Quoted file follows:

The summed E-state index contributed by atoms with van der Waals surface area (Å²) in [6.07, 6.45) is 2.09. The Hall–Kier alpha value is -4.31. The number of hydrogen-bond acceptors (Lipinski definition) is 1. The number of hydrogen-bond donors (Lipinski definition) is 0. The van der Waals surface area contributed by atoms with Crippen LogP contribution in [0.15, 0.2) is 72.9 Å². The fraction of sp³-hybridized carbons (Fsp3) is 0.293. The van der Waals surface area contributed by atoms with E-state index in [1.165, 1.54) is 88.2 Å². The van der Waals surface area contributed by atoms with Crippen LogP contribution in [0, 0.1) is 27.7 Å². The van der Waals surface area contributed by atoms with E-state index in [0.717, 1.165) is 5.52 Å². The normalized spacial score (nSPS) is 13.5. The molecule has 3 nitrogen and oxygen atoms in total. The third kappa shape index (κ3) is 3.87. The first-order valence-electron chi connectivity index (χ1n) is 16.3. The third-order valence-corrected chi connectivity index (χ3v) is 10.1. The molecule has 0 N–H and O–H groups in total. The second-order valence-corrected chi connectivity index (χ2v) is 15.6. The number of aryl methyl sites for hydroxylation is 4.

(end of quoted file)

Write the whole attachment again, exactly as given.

The summed E-state index contributed by atoms with van der Waals surface area (Å²) in [6.07, 6.45) is 2.09. The Hall–Kier alpha value is -4.31. The number of hydrogen-bond acceptors (Lipinski definition) is 1. The number of hydrogen-bond donors (Lipinski definition) is 0. The van der Waals surface area contributed by atoms with Crippen LogP contribution in [0.15, 0.2) is 72.9 Å². The fraction of sp³-hybridized carbons (Fsp3) is 0.293. The van der Waals surface area contributed by atoms with E-state index in [1.165, 1.54) is 88.2 Å². The van der Waals surface area contributed by atoms with Crippen LogP contribution in [0, 0.1) is 27.7 Å². The van der Waals surface area contributed by atoms with E-state index in [0.717, 1.165) is 5.52 Å². The normalized spacial score (nSPS) is 13.5. The molecule has 3 nitrogen and oxygen atoms in total. The third kappa shape index (κ3) is 3.87. The first-order valence-electron chi connectivity index (χ1n) is 16.3. The third-order valence-corrected chi connectivity index (χ3v) is 10.1. The molecule has 0 N–H and O–H groups in total. The second-order valence-corrected chi connectivity index (χ2v) is 15.6. The number of aryl methyl sites for hydroxylation is 4.